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WSC 2001 Commentary: Round 18

Go to: Before Round 1, Round 1, Round 2, Round 3, Round 4, Round 5, Round 6, Round 7, Round 8, Round 9, Round 10, Round 11, Round 12, Round 13, Round 14, Round 15, Round 16, Round 17, Round 18, Round 19, Round 20, Round 21, Round 22, Round 23, Round 24, Final Game 1, Final Game 2, Final Game 3, Final Game 4.

Round 18

RA Fontes tells us that we can expect repeats starting in the next round. What that means in real speak is that up till now, effort has been made to avoid having players play each other again. Beginning in round 19 some players may meet up again.

James Kramer (United States) says, "Thank my brother Dan for the call last night!" He lost this round to Andrew Perry (England), 490-422. However, Jim is proud of play he debated making and finally did. Holding the rack BGIRSTY, he found the British-only BIRSY which nestled in nicely against many other tiles to create JOB, OBI, and KOR. He earned 72 points for the play and it didn't hit a triple word square. Unusually high! In an earnest voice Jim said, "I kept trying to catch up and win the game but Andrew wouldn't let me." Good for Andrew!

At table 31, I see the last few plays of game between Taewan Sutthasin (Thailand) and John Holgate (Australia). In textbook fashion, Taewan kept one-tiling John, who had less than a minute on his rack and an unplayable Q. Good endgame play couldn't win it for Taewan, he lost, 361-450. John got down DUBIoUS for 78 and set himself up for a triple bingo by playing LOP on short of the triple lane and playing RETAILS/SLOP the on his next turn for 80. Taewan played sAUNTED for 76.

Edward Okulicz (Australia) tells me that in the sea of not memorable games he's played thus far, one stands out. He was down by 150 points after 6 moves. Suddenly on fire, his next four plays were: BIVIA for 35, QUOIF for 45, DELaTION from the D for 77, and NEEZES which hooked and made QUOIFS for 93. He ended up pulling a win in this game against John Grayson (Wales), 420-367.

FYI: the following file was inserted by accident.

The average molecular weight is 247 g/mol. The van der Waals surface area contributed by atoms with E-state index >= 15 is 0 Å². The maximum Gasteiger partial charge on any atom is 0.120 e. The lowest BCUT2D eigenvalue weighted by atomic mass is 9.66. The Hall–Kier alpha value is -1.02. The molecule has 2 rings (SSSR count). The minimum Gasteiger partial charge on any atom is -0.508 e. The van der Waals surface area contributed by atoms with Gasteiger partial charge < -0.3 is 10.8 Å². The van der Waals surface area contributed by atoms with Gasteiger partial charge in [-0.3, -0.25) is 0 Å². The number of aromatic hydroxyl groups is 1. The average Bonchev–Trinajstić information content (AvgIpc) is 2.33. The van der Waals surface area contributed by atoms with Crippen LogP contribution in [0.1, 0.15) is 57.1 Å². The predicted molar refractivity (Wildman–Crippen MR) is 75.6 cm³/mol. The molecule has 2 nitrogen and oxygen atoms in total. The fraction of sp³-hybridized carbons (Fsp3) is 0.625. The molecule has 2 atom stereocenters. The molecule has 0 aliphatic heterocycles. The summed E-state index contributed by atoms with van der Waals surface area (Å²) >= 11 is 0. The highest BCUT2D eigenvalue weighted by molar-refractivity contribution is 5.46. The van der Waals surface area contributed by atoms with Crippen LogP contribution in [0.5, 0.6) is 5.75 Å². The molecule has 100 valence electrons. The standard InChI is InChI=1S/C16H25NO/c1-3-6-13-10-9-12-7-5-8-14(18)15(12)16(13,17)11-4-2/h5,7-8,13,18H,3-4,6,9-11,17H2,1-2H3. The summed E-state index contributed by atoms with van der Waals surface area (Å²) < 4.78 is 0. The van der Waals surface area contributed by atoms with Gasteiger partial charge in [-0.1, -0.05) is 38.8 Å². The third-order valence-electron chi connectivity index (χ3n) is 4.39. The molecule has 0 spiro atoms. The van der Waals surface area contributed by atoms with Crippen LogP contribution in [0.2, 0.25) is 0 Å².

I run across Allan Simmons (England) and David Delicata (Malta) as they are finishing up their game. David opened with POTENT and Allan responded with CITRINES through the N in POTENT for 65. Later in the game, Allan got down SOLVENT, hooking the S to create THANKS for 75. David played GARBAGES through the R for 68. The blanks came late and Allan, using one of them, made a sacrifice blocking play of LOs because the other blank was out and he feared a triple-lane bingo from David. It was true, David had the blank, but with the board blocked, he ended up playing oOF to the triple for less points than he had wanted. Allan smiled and said that all game long he was hoping to get an IM to extend the opening play to the triple with IMPOTENT.

Pakorn Nemitrmansuk (Thailand), having defeated Joel Wapnick (World Champion) this round at table 1 moves up to fourth place. After the game finished, he quietly went over some of his plays and choices with a throng of onlookers. On a board littered with fabulous plays, he said that the best play he made that game was LI, which blocked the only remaining bingo lane and prevented Joel from wresting the win away. He told me that Joel Wapnick (World Champion) is "spirit." When I ask him if he means "spirited," he nods, but I think he means something deeper. Without going over the top in my analysis, I think he was honored to play so well against such a strong player. Later on in our chat, Pakorn went on to tell me that he was the Thai National Champion seven years ago when he was 15. He won that tournament in a battle with British expert Mark Nyman. He explains that in Thailand they switched to SOWPODS as their word source for the national championship three years ago. However, many smaller "local" tournaments still use the American word source, OWL.

Robert Felt (United States) promises to regale me later with a game he played this round against David William Boys (Canada). He mentioned something about playing WHE for zero points and David playing DIX for zero points.... Bob won that game, 505-485.

Probably still grooving to ABBA and wearing earphones and a huge grin, Joel Sherman (United States) finds me to give me some news. He just lost a game to Tony Sim (Singapore), but he could care less. Why? Because, Joel got to play the natural PLAIDMEN through the A. He only got 72 points (which included a 5-point penalty because Tony challenged), but it is a British-only play that he is excited to have found and played.

Steven Gruzd (South Africa) says that in this round he got no Ss, no blanks and his opponent David Acton (England) had four bonuses. (I love that many of the players call bingos bonuses!) No surprise, Steve lost that game by 130, but he almost had the play that could have turned the game around. David played INDORSE, hanging the I into the triple lane. Steve held TICKETD on his rack. He says he groaned so loudly that he had to show David his rack. Why couldn't that tile have been an E!! This is Steve's "shaggy dog" story.

This round's featured interactive games are:

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